Date of Award
M.S. in Engineering Science
Arunachalam M. Rajendran
University of Mississippi
Modeling and simulation of a metallic flyer plate impacting a woven glass-fiber reinforced plastic (GRP) plate at different velocities was performed using the ALE3D© finite element code. The one-dimensional strain-based shock wave propagation experimental data in terms of time history of GRP’s back surface material particle velocity, available in open literature , were utilized in the calibration of a continuum damage mechanics (CDM) model. The experimental data included D7 Tool Steel and 7075-T6 aluminum flyer plates and two different GRP thicknesses (6.8 mm or 13.6 mm) with varying impact velocities in the range of about 8.5 m/s to 418 m/s. For the sake of simplicity, the finite element model considered in the simulations was a planar 0/90 bidirectional plies with a thickness of 0.68 mm stacked to reach the total laminate thicknesses. The computational model used the same fiber volume fraction for the GRP target plate as in the experiments. To match measured particle velocities, the experimentally determined tetragonal symmetry stiffness matrix for the GRP and a hyperelastic continuum damage model to describe the inelastic strains were employed in ALE3D simulations. The modeling efforts also included an investigation on the influence of parameters such as impact velocities, flyer material, and GRP thickness on the free surface particle velocity histories. The damage model realistically captured several salient features of the experimental wave profiles in terms of the shock rise time and the shape of “plastic” portions beyond the Hugoniot Elastic Limit (HEL). The computational results further demonstrated the capability of a CDM based hyperelastic damage model under shear and compressive loading conditions in reproducing the inelastic portions observed in the measured particle velocity profiles.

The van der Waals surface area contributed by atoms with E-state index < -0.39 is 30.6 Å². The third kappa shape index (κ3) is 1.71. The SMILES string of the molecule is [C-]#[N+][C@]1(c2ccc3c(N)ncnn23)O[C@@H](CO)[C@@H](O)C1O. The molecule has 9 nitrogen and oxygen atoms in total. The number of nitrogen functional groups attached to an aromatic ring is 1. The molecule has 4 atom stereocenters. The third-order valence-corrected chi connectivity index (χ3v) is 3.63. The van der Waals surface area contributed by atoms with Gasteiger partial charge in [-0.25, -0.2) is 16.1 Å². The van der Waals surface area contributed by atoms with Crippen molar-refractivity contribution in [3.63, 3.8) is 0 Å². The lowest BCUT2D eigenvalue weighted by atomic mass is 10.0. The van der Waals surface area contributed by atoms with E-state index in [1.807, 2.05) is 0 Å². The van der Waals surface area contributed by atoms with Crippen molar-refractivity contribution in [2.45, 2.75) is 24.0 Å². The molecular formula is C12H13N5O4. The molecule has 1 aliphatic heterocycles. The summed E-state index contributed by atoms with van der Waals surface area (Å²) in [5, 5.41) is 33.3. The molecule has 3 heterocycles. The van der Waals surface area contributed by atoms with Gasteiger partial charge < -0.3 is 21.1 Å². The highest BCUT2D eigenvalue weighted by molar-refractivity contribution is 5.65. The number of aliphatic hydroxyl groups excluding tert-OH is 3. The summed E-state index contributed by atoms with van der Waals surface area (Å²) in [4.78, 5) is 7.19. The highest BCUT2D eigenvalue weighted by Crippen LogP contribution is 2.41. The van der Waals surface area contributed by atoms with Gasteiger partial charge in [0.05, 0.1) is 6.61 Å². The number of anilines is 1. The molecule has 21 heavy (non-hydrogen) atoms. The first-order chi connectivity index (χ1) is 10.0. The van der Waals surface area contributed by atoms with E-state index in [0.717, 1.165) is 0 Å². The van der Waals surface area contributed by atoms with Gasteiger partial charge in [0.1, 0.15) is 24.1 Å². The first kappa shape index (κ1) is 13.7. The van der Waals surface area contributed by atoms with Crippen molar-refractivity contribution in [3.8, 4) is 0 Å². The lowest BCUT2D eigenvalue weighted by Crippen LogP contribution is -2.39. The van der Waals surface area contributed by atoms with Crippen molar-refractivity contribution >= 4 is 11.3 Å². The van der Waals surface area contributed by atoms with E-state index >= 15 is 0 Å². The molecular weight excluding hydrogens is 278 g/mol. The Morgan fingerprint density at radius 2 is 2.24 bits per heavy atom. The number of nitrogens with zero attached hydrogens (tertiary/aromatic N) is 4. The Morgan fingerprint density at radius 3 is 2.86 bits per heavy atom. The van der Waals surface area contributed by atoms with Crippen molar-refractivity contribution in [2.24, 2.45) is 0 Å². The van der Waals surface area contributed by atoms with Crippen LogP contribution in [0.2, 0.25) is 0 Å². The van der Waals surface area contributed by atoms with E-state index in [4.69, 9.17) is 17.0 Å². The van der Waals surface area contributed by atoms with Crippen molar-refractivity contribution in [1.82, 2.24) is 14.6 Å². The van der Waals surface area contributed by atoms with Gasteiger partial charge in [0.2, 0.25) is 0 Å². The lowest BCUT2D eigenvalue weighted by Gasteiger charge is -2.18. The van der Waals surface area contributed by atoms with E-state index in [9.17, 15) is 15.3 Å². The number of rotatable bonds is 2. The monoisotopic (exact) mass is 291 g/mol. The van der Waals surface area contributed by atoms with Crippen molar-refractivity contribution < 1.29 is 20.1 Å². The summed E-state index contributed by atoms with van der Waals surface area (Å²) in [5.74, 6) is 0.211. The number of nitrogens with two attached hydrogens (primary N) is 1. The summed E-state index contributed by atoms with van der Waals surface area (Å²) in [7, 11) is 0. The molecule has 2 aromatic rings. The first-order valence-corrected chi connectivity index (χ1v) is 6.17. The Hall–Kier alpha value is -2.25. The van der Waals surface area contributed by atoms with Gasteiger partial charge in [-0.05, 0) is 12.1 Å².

Scott, Nicholas Ryan, "Computational Modeling Of Shock Wave Propagation In A Layered Composites" (2020). Electronic Theses and Dissertations. 1950.